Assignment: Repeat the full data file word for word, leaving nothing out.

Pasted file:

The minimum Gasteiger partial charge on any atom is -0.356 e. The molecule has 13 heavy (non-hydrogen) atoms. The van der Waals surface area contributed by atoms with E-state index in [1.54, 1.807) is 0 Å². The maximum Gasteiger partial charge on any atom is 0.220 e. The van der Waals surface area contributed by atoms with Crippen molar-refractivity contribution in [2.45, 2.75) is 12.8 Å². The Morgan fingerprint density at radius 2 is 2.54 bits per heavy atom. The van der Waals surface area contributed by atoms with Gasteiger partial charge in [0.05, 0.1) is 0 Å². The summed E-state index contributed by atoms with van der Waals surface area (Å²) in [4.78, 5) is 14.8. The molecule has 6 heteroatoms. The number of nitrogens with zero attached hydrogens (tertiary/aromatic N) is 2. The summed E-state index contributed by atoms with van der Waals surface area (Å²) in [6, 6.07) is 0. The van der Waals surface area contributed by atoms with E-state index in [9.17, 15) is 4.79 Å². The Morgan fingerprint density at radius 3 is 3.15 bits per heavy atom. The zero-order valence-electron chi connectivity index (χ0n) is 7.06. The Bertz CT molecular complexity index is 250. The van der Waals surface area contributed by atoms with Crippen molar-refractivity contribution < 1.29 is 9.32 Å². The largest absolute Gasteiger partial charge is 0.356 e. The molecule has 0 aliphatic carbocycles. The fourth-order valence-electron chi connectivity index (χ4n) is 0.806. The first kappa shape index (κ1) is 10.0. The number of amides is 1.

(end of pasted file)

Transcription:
The minimum Gasteiger partial charge on any atom is -0.356 e. The molecule has 13 heavy (non-hydrogen) atoms. The van der Waals surface area contributed by atoms with E-state index in [1.54, 1.807) is 0 Å². The maximum Gasteiger partial charge on any atom is 0.220 e. The van der Waals surface area contributed by atoms with Crippen molar-refractivity contribution in [2.45, 2.75) is 12.8 Å². The Morgan fingerprint density at radius 2 is 2.54 bits per heavy atom. The van der Waals surface area contributed by atoms with Gasteiger partial charge in [0.05, 0.1) is 0 Å². The summed E-state index contributed by atoms with van der Waals surface area (Å²) in [4.78, 5) is 14.8. The molecule has 6 heteroatoms. The number of nitrogens with zero attached hydrogens (tertiary/aromatic N) is 2. The summed E-state index contributed by atoms with van der Waals surface area (Å²) in [6, 6.07) is 0. The van der Waals surface area contributed by atoms with E-state index in [9.17, 15) is 4.79 Å². The Morgan fingerprint density at radius 3 is 3.15 bits per heavy atom. The zero-order valence-electron chi connectivity index (χ0n) is 7.06. The Bertz CT molecular complexity index is 250. The van der Waals surface area contributed by atoms with Crippen molar-refractivity contribution < 1.29 is 9.32 Å². The largest absolute Gasteiger partial charge is 0.356 e. The molecule has 0 aliphatic carbocycles. The fourth-order valence-electron chi connectivity index (χ4n) is 0.806. The first kappa shape index (κ1) is 10.0. The number of amides is 1.